I just had an interesting conversation with one of my friends from college. We always talk politics when we chat, and one of the things we talked about was the upcoming presidential election and the state of the political parties. Both of us in different ways count ourselves conservatives and inheritors of the traditionalism eximplified by Russell Kirk among others. But my friend said something in regards to US party politics: “unfortunately, Kirk is dead. Around in a few educated, semi-libertarian circles–but on the national level: dead.” This made me think a bit of Rod Dreher’s book “Crunchy Cons” because he deals with what one could call either a reemergence of (neo)traditionalism or a diaspora of neotraditionalists out of party politics. And if the realignment that seems to be taking place in the Republican party comes to pass, it won’t be long until the denizens of the Christian Right find themselves out here in the wilderness with us.

in regard to the million-dollar industry of “conservative” talk, Dreher wants to edge out the predominance of “market-mad consumers who vote Republican . . . whose commitment to conservative ideals ends the moment it costs us something.” He proposes a sacramental vision, something akin to Vaclav Havel’s antipolitical politics, whereby individual ethical choices, discerned and hashed out within communities (families, neighborhoods and churches), might somehow serve to transform the collective.

The revolution might be nothing more than a determined witness in which people choose lifestyles of mindfulness and communal consideration, an art of being in the world. Dreher notes that joining the volunteer fire department or a local farmers’ food co-op might be more authentically conservative than joining the Republican Party.

Compared to the conditioned reflexes of today’s politics (our values versus their values, or our Swift Boat Veterans against their Swift Boat Veterans), there’s something noteworthy and redemptive in the character type that Dreher sketches. It reminds me of many Protestants my age (I’m 36) whose dabblings in Dostoevsky and other Russian writers eventually took them toward Eastern Orthodoxy and homeschooling or whose discovery of Flannery O’Connor or Walker Percy as they emerged from Baptist youth groups took them all the way to G. K. Chesterton and Roman Catholic catechism.

As I read the book, I kept a list of potential honorary members of the Crunchy Cons. It was headed by Dorothy Day, followed by Daniel Berrigan, William Stringfellow, Martin Luther King Jr. and Will Campbell (with folks like Cornel West, Bill McKibben and Brian McLaren as more contemporary candidates). And I kept wondering what Dreher would say about such people. With my more obviously Crunchy Con peers, names like these sometimes lead to a strain in the conversation, a parting of the ways.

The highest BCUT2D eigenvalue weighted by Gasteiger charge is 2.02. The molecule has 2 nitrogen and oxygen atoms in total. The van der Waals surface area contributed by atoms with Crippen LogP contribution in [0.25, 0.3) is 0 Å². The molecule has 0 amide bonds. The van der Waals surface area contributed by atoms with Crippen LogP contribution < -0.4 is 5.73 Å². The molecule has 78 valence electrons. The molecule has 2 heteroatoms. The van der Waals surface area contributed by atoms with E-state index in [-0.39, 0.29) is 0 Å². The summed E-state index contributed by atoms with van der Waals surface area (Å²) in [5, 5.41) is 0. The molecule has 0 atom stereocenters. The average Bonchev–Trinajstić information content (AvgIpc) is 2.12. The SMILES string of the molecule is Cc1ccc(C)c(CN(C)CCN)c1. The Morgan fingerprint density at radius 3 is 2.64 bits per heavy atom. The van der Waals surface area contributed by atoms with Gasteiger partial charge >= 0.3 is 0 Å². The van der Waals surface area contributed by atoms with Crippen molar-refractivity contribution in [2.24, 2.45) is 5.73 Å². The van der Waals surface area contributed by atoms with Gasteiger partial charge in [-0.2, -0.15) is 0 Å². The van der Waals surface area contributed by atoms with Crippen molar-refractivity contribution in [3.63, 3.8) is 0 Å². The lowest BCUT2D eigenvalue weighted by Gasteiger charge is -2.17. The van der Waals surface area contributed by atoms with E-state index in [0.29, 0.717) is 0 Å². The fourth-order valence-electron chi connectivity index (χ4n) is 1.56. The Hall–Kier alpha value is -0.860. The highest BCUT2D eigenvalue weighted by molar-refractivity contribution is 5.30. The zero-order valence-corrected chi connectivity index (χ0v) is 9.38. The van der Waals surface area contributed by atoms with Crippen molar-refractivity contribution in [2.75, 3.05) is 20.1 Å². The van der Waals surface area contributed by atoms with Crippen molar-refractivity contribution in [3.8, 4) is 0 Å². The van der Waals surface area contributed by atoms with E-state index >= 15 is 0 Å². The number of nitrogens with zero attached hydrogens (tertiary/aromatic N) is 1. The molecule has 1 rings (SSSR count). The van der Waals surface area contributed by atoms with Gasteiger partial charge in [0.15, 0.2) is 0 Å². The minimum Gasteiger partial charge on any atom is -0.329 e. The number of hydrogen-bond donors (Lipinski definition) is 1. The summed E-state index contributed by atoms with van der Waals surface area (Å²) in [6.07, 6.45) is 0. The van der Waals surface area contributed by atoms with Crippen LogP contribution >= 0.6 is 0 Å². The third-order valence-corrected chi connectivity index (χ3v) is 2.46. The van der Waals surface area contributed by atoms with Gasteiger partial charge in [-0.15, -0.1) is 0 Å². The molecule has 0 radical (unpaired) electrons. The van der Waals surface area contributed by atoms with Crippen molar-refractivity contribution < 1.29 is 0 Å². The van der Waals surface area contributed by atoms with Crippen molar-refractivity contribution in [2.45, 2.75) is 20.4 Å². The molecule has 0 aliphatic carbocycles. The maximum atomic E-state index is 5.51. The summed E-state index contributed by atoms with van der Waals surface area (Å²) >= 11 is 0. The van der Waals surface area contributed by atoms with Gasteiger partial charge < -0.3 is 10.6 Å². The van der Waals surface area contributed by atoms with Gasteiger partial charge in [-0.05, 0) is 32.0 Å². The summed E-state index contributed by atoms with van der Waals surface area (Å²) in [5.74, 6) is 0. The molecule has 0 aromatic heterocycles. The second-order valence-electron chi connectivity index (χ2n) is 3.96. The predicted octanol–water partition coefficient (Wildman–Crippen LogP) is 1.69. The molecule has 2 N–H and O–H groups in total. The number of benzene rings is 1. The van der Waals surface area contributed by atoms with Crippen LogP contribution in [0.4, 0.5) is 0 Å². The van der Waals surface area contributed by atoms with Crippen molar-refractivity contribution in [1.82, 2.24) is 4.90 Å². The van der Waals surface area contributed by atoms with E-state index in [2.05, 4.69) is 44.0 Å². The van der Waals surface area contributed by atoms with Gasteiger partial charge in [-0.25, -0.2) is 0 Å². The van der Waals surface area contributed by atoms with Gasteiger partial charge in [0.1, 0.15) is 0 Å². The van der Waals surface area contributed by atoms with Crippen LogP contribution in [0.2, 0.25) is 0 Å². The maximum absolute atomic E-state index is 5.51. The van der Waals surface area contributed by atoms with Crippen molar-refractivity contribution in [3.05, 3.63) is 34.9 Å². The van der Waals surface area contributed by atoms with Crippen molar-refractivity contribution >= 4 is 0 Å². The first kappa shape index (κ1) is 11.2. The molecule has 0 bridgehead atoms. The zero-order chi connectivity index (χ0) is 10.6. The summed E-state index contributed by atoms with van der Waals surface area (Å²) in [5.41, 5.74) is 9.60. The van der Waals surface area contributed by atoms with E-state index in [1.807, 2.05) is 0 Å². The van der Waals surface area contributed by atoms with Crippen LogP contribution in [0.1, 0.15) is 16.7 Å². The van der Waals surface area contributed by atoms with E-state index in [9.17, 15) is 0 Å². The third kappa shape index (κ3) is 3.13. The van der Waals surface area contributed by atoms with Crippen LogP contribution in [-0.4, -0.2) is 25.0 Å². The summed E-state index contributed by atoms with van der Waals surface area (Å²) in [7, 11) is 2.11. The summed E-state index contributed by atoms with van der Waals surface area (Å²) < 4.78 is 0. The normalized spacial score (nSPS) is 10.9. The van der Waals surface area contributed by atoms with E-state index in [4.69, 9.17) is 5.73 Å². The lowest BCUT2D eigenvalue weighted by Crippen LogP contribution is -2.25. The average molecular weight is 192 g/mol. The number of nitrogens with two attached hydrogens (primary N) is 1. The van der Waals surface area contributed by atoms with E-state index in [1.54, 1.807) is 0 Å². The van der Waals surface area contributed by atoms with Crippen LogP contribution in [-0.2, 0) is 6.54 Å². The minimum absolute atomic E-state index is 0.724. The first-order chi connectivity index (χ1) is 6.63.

Like Dreher, these figures conspire toward or hope for a socialization of conscience even when they’re skeptical as to how much their moral vision will be popularly realized. They are also remarkably vigilant against the Manichean impasse whereby we assume that our kind of people with our values (homeschoolers, soup kitchen workers, draft-file burners) are the only ones who are really trying to do something to change the world. They don’t bother much with liberal or conservative labels.

“We don’t want our kids to be in a school where they’ll pay a price for being a nonconformist. We want them to learn in an atmosphere informed by our religious, moral, and philosophical values,” writes Dreher. While I’m very sympathetic to Dreher’s hope (I teach at a school that advertises itself as Christian), I see something problematic in a kind of greenhouse theory of conservative education in which students are reared and taught within an engineered, not-in-the-world atmosphere. This isn’t to say that any old public school will do. But there is tension between the biblical imperative of receptivity toward the ostensible outsider and the ethic of the enclave—between love and safety. I don’t pretend to have resolved this tension.

Dreher reports the following conversation:

“What will happen to the public schools if good people give up on them?” a liberal friend asked me one night. She was near to tears trying to convince me of the moral offensiveness of choosing to homeschool. She said it was un-Christian, and implied that there was something racist about our decision. All I could say was that our first responsibility as parents was to our children’s welfare, and we would not put them at risk for the sake of living up to a political or social ideal that we believed, rightly or wrongly, conflicts with what’s best for our kids.

I’m not sure where I’d land as a partaker in this particular conversation or what label might be added unto me at its conclusion, but I’d want to throw in, as an attempted testimony, that the coming kingdom of God is an appropriate hope within which to place our hope for our children’s welfare. What it will mean to try to bear witness to it in various contexts (to homeschool or not to homeschool?) will always be the work of communal discernment.

More than any explicit reference to the kingdom come, Dreher refers throughout the book to Russell Kirk’s “permanent things”—”those eternal moral norms necessary to civilized life and which are taught by all the world’s great wisdom traditions.” I can imagine a great deal of common ground in conversations relating Jesus’ gospel to the “eternal moral norms” of Dreher’s Crunchy Cons, but I sense some tensions too. Are the norms whatever should be obvious to all sensible people of good will? Might the gospel occasionally be foolishness to the Greeks and the world’s great wisdom traditions? Might Day and the Berrigans and Will Campbell prove scandalous in their attempted multipartisan, enemy-loving witness? Aren’t we all only now (and still and later) coming to the faith?

{read it all}